These examples show that there is no off-the-shelf ‘recipe’ available for a suitable contamination control system.

The first step will be that the responsible persons ensure that they are fully familiar with the related rooms, technical equipment, containment and manufacturing processes.

This will be the base for the second step – to analyse the possible risks and sources of contamination, define critical steps in manufacturing and identify the critical control points.

Analysing risks

Risk control includes making decisions to reduce and/or accept risks, for example:

  • What is an acceptable risk level?
  • What can be done to reduce or eliminate risks?
  • What is the appropriate balance among benefits, risks and resources?
  • Are new risks introduced as a result of the identified risks being controlled?

The results of such an analysis – regardless of whether a system such as FMEA (Failure Mode and Effects Analysis) or HACCP (Hazard Analysis and Critical Control Points) or another was used – will then provide the basis for the definition of the necessary actions and the corresponding data, which should be included in the hygiene plan and the related SOPs.

This includes:

  • What to do – necessary actions
  • Who will do it
  • How to do it
  • Necessary equipment
  • How often
  • Controlling responsibility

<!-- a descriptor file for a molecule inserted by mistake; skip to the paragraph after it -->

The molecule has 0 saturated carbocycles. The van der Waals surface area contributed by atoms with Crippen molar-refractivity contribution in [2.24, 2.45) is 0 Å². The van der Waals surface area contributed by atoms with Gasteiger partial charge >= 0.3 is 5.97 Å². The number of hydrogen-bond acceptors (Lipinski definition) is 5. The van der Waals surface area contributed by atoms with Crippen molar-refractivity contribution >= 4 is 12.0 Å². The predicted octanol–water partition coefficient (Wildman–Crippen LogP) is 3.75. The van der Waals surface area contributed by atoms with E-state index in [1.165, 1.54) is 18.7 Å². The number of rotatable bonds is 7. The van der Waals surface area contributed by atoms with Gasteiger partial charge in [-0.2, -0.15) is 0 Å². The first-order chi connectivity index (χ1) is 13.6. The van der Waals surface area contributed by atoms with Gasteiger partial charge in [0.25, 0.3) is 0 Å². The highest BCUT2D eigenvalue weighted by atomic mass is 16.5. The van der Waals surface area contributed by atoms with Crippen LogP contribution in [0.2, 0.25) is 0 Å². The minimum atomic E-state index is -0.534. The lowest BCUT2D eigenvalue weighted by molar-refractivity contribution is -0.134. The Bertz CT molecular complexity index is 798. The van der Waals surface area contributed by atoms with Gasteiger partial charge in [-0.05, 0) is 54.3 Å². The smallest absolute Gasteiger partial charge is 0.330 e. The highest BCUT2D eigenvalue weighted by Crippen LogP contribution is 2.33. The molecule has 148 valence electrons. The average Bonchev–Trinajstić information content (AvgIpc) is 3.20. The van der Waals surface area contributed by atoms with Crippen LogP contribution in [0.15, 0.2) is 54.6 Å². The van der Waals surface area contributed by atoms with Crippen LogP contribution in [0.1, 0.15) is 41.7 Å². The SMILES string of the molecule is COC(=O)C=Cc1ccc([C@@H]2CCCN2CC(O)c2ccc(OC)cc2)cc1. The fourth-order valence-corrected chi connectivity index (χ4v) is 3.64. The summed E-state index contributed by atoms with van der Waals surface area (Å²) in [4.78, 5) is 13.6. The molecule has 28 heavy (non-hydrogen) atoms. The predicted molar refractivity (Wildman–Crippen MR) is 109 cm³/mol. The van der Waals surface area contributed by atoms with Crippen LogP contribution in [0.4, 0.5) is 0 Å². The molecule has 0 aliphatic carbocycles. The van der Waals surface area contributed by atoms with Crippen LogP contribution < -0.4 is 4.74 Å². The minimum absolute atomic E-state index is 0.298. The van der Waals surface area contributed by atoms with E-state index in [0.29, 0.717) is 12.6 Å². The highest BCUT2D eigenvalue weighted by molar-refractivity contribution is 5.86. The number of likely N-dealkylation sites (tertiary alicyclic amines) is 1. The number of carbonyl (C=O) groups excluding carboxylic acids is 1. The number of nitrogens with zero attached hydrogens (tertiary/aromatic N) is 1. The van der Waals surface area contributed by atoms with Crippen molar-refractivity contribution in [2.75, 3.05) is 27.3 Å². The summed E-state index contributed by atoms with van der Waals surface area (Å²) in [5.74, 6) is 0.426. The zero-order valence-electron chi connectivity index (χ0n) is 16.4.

An example will be the ‘Minimum Cleaning /Disinfecting Frequency’ as shown in Table 1.

Table 1: Minimum Cleaning/Disinfecting Frequency based on cleanroom class, work frequency, waste Volumes, operator Numbers, introduced materials and resulting risk evaluation

d = daily, 3/w = 3 x a week, w = weekly, m = monthy, h = every half a year, na = not applicable

Waste binnadddw
Light switch/doorknobddddw
Work surfacesddddw
UAF – laminar flow – side wallsddddna
Steel gratingnanawww
Trays, cupboards (outside)nawwww
Sterilisers (outside)dwwww
Fixed tanks (outside)nawwwna
Floor gullynana3/w3/ww
Pipes wwmmh
Walls windowswwhhh

And, if all these things are analysed and defined, there will still be no time to relax. It is necessary to pay constant attention because experiences in the past have shown that sometimes small changes can disrupt the contamination control chain.

To track a system, a monitoring strategy is inevitable and it should cater for occurrences such as that given in the example in the panel.